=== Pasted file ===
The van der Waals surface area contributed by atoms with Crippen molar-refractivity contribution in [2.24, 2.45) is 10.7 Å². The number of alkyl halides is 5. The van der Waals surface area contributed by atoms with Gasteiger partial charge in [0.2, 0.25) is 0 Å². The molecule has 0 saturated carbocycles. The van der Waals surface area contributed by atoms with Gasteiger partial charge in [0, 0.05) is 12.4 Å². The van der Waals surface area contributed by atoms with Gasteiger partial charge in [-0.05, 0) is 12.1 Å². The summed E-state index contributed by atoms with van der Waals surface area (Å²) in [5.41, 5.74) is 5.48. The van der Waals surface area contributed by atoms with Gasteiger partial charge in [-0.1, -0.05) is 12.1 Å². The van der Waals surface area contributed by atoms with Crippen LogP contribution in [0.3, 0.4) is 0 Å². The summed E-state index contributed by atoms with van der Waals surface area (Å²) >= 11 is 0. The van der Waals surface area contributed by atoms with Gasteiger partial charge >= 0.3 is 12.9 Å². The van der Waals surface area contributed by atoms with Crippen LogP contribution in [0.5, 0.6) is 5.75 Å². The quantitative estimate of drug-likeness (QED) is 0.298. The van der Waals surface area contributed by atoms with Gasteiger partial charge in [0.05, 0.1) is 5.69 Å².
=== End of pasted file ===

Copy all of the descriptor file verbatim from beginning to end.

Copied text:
The van der Waals surface area contributed by atoms with Crippen molar-refractivity contribution in [2.24, 2.45) is 10.7 Å². The number of alkyl halides is 5. The van der Waals surface area contributed by atoms with Gasteiger partial charge in [0.2, 0.25) is 0 Å². The molecule has 0 saturated carbocycles. The van der Waals surface area contributed by atoms with Gasteiger partial charge in [0, 0.05) is 12.4 Å². The van der Waals surface area contributed by atoms with Gasteiger partial charge in [-0.05, 0) is 12.1 Å². The summed E-state index contributed by atoms with van der Waals surface area (Å²) in [5.41, 5.74) is 5.48. The van der Waals surface area contributed by atoms with Gasteiger partial charge in [-0.1, -0.05) is 12.1 Å². The van der Waals surface area contributed by atoms with Crippen LogP contribution in [0.3, 0.4) is 0 Å². The summed E-state index contributed by atoms with van der Waals surface area (Å²) >= 11 is 0. The van der Waals surface area contributed by atoms with Gasteiger partial charge >= 0.3 is 12.9 Å². The van der Waals surface area contributed by atoms with Crippen LogP contribution in [0.5, 0.6) is 5.75 Å². The quantitative estimate of drug-likeness (QED) is 0.298. The van der Waals surface area contributed by atoms with Gasteiger partial charge in [0.05, 0.1) is 5.69 Å².